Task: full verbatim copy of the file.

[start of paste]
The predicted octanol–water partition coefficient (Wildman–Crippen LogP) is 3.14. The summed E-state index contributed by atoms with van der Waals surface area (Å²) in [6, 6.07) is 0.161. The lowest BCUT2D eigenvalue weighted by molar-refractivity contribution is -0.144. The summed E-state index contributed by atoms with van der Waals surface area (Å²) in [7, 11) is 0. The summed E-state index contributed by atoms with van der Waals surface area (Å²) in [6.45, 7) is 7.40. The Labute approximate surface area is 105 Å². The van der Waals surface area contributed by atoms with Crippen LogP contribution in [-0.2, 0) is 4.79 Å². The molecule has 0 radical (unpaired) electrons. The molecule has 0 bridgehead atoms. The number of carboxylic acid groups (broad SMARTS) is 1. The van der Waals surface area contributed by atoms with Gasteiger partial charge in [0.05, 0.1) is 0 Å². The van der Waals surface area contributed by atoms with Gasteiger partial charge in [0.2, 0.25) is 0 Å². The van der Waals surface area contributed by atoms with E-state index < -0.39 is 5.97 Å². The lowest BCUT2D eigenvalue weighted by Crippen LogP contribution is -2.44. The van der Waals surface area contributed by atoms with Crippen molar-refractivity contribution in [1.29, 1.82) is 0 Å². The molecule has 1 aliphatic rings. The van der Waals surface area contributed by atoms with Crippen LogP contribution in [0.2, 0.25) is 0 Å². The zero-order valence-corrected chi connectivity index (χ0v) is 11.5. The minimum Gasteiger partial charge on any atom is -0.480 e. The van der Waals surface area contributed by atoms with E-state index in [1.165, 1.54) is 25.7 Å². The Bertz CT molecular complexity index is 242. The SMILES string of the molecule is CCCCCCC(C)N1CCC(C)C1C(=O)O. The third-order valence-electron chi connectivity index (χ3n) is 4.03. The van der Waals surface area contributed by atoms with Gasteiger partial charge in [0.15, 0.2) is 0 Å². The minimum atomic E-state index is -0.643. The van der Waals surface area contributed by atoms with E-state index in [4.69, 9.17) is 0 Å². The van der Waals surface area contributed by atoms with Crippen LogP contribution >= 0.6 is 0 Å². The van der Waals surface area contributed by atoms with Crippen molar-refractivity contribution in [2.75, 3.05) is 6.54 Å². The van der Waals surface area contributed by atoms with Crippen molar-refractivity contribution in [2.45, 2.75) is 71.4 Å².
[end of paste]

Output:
The predicted octanol–water partition coefficient (Wildman–Crippen LogP) is 3.14. The summed E-state index contributed by atoms with van der Waals surface area (Å²) in [6, 6.07) is 0.161. The lowest BCUT2D eigenvalue weighted by molar-refractivity contribution is -0.144. The summed E-state index contributed by atoms with van der Waals surface area (Å²) in [7, 11) is 0. The summed E-state index contributed by atoms with van der Waals surface area (Å²) in [6.45, 7) is 7.40. The Labute approximate surface area is 105 Å². The van der Waals surface area contributed by atoms with Crippen LogP contribution in [-0.2, 0) is 4.79 Å². The molecule has 0 radical (unpaired) electrons. The molecule has 0 bridgehead atoms. The number of carboxylic acid groups (broad SMARTS) is 1. The van der Waals surface area contributed by atoms with Gasteiger partial charge in [0.05, 0.1) is 0 Å². The van der Waals surface area contributed by atoms with Gasteiger partial charge in [0.2, 0.25) is 0 Å². The van der Waals surface area contributed by atoms with E-state index < -0.39 is 5.97 Å². The lowest BCUT2D eigenvalue weighted by Crippen LogP contribution is -2.44. The van der Waals surface area contributed by atoms with Crippen molar-refractivity contribution in [1.29, 1.82) is 0 Å². The molecule has 1 aliphatic rings. The van der Waals surface area contributed by atoms with Crippen LogP contribution in [0.2, 0.25) is 0 Å². The zero-order valence-corrected chi connectivity index (χ0v) is 11.5. The minimum Gasteiger partial charge on any atom is -0.480 e. The van der Waals surface area contributed by atoms with E-state index in [1.165, 1.54) is 25.7 Å². The Bertz CT molecular complexity index is 242. The SMILES string of the molecule is CCCCCCC(C)N1CCC(C)C1C(=O)O. The third-order valence-electron chi connectivity index (χ3n) is 4.03. The van der Waals surface area contributed by atoms with Gasteiger partial charge in [0.15, 0.2) is 0 Å². The minimum atomic E-state index is -0.643. The van der Waals surface area contributed by atoms with E-state index in [4.69, 9.17) is 0 Å². The van der Waals surface area contributed by atoms with Crippen LogP contribution >= 0.6 is 0 Å². The van der Waals surface area contributed by atoms with Crippen molar-refractivity contribution in [2.75, 3.05) is 6.54 Å². The van der Waals surface area contributed by atoms with Crippen molar-refractivity contribution in [2.45, 2.75) is 71.4 Å².